Posts Filed Under sexy wines

No Bullsh*t Wine (Cowhorn Vineyard Recent Releases)

Cowhorn OR view

One could be forgiven for expecting an overdose of “yes, I did in fact write those checks” bullsh*t when visiting Cowhorn Vineyard & Garden in Oregon’s Applegate Valley, based solely on the facts that

a) it takes its name from the most infamous preparation (#500, which involves burying a cow’s horn full of manure) in wine’s most infamous set of farming practices (Biodynamics), and

b) founders Barbara and Bill Steele are former CFO/CFA financial types who, after leaving Wall Street and before establishing Cowhorn (despite not having a single lick of winegrowing experience) lived what they call a “homeopathic lifestyle in Marin County.”

Barbara Steele Cowhorn

Cowhorn co-fouder Barbara Steele

One’s skepticism about the Steele’s seriousness regarding their 25-or-so acres of vines and 4,000-or-so case production could be forgiven, but one’s skepticism would also be quite wrong. I mean, you’ll want to be skeptical about, for example, the earnestness of Bill Steele’s long hair, but then you’ll find out that he makes his own sulfites. And that the Steele’s spent two years researching the right place to plant vines before breaking ground on Cowhorn in 2002, planning on Biodynamics viticulture from the get-go (with Alan York consulting), and despite its under-the-radar status and various environmental challenges (ripening is actually the main challenge there, as they are farming Rhône varieties, and the cold air from the surrounding hills makes this a cooler spot by Applegate standards) chose Southern Oregon anyway.

And then there’s the farming mentality employed at Cowhorn, which feels downright legit when the Steele’s are waxing philosophic about it; as Barbara put it, “It’s the people behind it that makes this kind of viticulture possible for the Applegate Valley.” Even their yeast situation is kind of endearing; Bill mentioned that that six unique strains were identified there, primarily due to the 100+ acres of property having been left isolated so long before the Steele’s bought it.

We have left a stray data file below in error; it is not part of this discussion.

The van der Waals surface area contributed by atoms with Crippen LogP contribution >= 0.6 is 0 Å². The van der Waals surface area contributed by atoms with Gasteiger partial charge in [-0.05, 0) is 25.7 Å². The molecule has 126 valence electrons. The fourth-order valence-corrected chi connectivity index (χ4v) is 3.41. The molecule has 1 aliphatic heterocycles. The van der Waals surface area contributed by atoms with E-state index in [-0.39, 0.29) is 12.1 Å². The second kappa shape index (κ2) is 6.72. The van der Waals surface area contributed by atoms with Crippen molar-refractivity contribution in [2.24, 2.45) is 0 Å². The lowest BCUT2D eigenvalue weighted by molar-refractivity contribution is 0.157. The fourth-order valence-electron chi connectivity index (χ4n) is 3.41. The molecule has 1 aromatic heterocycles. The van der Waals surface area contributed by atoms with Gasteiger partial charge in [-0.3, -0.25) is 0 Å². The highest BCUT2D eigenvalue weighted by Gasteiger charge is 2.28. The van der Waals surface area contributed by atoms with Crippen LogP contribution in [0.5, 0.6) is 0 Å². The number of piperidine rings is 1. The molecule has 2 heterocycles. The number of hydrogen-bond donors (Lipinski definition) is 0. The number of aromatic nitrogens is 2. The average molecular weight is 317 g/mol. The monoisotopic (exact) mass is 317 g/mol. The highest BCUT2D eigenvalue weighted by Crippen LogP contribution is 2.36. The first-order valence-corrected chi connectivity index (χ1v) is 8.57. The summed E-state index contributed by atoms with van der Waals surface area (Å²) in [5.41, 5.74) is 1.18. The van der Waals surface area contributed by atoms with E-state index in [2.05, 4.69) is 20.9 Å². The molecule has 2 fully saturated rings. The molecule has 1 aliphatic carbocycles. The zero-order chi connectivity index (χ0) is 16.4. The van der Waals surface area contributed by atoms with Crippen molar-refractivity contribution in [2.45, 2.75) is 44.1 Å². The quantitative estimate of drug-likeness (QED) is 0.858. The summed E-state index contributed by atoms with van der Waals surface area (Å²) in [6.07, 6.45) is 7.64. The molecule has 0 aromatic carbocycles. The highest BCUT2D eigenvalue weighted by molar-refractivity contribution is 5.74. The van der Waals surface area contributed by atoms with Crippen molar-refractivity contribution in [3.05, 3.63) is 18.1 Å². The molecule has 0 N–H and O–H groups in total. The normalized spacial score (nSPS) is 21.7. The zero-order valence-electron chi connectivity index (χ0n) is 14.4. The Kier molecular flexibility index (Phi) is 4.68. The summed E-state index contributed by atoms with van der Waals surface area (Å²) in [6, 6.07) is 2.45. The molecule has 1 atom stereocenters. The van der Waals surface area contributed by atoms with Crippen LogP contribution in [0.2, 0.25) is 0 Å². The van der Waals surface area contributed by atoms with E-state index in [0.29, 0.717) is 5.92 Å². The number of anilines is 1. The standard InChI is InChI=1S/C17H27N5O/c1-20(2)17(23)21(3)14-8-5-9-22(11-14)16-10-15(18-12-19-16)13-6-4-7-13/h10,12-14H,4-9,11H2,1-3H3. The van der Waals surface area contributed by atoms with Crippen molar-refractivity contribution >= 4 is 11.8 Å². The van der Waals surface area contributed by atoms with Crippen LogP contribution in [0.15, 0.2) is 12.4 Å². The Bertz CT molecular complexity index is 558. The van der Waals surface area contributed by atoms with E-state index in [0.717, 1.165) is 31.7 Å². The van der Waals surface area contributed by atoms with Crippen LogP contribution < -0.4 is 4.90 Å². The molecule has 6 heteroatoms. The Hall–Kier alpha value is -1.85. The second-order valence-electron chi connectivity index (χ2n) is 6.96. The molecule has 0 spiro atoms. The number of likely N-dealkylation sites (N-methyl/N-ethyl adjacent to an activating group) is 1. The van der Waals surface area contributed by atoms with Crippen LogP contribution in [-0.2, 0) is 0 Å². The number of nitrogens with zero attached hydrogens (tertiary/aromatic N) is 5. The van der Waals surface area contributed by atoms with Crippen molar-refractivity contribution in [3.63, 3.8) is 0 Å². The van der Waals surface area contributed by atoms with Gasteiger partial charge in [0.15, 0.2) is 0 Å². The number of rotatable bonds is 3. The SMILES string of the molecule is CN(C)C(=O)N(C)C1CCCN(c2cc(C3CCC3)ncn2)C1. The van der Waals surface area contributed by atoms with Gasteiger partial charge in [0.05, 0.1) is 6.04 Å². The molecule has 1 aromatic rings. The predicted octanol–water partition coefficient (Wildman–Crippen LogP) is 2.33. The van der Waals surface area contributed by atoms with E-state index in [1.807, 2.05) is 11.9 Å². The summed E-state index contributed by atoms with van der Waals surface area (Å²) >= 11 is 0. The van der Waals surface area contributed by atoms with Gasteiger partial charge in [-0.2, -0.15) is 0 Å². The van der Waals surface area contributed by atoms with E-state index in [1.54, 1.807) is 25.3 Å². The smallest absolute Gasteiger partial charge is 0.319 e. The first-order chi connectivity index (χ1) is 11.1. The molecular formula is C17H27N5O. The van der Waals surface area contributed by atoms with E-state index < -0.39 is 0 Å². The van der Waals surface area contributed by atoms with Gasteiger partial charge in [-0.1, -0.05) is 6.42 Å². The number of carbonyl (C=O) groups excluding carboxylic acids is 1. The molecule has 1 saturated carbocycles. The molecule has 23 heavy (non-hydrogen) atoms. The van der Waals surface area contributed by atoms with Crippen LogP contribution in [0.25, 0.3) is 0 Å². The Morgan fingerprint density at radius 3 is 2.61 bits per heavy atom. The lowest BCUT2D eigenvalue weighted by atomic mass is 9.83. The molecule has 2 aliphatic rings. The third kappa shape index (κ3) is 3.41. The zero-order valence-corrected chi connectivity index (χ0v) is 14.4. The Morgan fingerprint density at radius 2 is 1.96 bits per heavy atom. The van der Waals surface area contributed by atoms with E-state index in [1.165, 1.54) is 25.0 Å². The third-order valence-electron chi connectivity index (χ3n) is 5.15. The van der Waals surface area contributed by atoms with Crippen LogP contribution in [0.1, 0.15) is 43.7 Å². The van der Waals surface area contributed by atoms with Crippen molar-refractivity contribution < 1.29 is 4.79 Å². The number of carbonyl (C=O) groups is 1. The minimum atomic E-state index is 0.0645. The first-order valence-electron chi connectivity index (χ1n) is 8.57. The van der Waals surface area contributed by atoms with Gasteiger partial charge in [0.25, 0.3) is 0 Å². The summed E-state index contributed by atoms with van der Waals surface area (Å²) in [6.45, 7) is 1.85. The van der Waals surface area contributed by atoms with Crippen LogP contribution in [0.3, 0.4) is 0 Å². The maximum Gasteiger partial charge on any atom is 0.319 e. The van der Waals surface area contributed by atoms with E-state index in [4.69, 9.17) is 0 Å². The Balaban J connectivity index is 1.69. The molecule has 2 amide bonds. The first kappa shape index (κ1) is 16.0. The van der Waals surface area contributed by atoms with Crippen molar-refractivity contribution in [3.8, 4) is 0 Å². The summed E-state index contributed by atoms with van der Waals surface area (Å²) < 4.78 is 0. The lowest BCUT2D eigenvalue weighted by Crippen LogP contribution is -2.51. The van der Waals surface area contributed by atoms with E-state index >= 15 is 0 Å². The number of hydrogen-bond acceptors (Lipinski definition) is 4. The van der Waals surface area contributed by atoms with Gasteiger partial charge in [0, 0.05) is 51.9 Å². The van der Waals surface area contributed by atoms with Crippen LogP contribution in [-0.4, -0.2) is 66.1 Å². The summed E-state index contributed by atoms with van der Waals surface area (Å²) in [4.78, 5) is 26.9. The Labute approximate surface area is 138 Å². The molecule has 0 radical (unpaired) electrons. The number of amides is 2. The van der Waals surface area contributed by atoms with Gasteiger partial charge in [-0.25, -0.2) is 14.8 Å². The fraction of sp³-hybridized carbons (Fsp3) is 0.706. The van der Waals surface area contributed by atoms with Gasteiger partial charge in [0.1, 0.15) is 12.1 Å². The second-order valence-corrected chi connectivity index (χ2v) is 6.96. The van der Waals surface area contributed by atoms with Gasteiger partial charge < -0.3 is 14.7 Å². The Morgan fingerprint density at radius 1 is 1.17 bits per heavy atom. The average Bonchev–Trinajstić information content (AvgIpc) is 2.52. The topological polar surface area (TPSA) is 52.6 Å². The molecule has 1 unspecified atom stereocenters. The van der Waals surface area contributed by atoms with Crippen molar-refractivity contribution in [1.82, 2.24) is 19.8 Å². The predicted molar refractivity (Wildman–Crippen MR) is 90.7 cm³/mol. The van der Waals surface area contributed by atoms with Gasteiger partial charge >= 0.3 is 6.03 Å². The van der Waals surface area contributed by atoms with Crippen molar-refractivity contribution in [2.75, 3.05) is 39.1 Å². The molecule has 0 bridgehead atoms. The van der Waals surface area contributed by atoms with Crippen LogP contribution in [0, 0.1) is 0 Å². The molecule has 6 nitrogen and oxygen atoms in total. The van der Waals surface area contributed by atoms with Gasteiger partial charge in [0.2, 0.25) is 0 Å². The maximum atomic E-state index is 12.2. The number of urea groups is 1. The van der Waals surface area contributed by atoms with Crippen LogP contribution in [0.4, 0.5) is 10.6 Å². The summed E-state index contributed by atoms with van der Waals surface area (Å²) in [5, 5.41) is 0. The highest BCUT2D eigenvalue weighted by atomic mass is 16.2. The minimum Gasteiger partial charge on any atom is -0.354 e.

And then… then you’ll taste their wines, which all have a consistent and defining element of being well-crafted and yet still characterful; not overly polished, showing their edginess and angularity while still retaining a sense of elegance. In other words, the only thing full of bullsh*t will be your own silly preconceived notions about their outfit…

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Block & Tackle (Troon Vineyard Recent Releases)

Troon view 3

You know that your brand is in trouble when, instead of talking about your forty-plus-year history in a nascent wine region, or your long hours of sun, 1300-foot vineyard elevation, diurnal temperature shifts of over fifty degrees Fahrenheit, or any of the other factors that make your terroir an ideal place for ripening interesting grape varieties, all anyone can mention is how your family business heir apparent allegedly got blowies during a commercial airplane flight.

That Troon Vineyards is now, only five years removed from that controversy, viewed as an Applegate Valley pioneer and a purveyor of some of Southern Oregon’s most promising and interesting wines is a minor PR miracle, made possible through the yeoman’s work provided by a combination of team players: new owners Bryan and Denise White (a Texas couple who started with the acquisition of nearby O’Neill Vineyard, then purchasing Troon in 2017), pedigreed winemaker Steve Hall, and impossibly indefatigable general manager Craig Camp.

Troon fermentation

Take heed!

When Napa-area veteran Camp came on board at Troon to help get the entity into more attractive sale shape, he told me that he was immediately impressed with the potential, given how good the wines already were. He focused first on ensuring that the operational and marketing basics were on solid footing – “block and tackle, man, block and tackle.” The additions of foot-treading and Biodynamics to the mix helped to put the finishing touches on the approach, and Troon was, in a very real sense, thus reborn as a brand.